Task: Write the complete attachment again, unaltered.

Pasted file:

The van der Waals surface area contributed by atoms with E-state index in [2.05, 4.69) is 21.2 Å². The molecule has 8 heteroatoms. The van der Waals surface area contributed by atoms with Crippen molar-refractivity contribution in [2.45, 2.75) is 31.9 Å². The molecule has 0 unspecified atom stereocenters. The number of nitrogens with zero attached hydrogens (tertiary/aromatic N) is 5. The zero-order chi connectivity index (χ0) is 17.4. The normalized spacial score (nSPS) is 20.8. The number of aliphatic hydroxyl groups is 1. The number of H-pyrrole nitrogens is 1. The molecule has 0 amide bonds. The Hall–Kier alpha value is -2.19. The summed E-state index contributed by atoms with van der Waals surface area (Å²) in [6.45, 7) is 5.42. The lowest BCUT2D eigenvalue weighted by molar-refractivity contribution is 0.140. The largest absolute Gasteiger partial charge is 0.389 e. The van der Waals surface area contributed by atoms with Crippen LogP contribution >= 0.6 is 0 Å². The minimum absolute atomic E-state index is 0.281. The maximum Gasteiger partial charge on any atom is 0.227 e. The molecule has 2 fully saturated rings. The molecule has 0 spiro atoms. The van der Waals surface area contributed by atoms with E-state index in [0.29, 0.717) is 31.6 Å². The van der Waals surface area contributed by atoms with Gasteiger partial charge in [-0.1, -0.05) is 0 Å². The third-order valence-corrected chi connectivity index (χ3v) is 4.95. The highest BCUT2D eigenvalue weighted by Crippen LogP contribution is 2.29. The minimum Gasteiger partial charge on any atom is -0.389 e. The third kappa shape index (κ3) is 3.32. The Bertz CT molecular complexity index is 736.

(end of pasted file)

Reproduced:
The van der Waals surface area contributed by atoms with E-state index in [2.05, 4.69) is 21.2 Å². The molecule has 8 heteroatoms. The van der Waals surface area contributed by atoms with Crippen molar-refractivity contribution in [2.45, 2.75) is 31.9 Å². The molecule has 0 unspecified atom stereocenters. The number of nitrogens with zero attached hydrogens (tertiary/aromatic N) is 5. The zero-order chi connectivity index (χ0) is 17.4. The normalized spacial score (nSPS) is 20.8. The number of aliphatic hydroxyl groups is 1. The number of H-pyrrole nitrogens is 1. The molecule has 0 amide bonds. The Hall–Kier alpha value is -2.19. The summed E-state index contributed by atoms with van der Waals surface area (Å²) in [6.45, 7) is 5.42. The lowest BCUT2D eigenvalue weighted by molar-refractivity contribution is 0.140. The largest absolute Gasteiger partial charge is 0.389 e. The van der Waals surface area contributed by atoms with Crippen LogP contribution >= 0.6 is 0 Å². The minimum absolute atomic E-state index is 0.281. The maximum Gasteiger partial charge on any atom is 0.227 e. The molecule has 2 fully saturated rings. The molecule has 0 spiro atoms. The van der Waals surface area contributed by atoms with E-state index in [0.29, 0.717) is 31.6 Å². The van der Waals surface area contributed by atoms with Gasteiger partial charge in [-0.1, -0.05) is 0 Å². The third-order valence-corrected chi connectivity index (χ3v) is 4.95. The highest BCUT2D eigenvalue weighted by Crippen LogP contribution is 2.29. The minimum Gasteiger partial charge on any atom is -0.389 e. The third kappa shape index (κ3) is 3.32. The Bertz CT molecular complexity index is 736.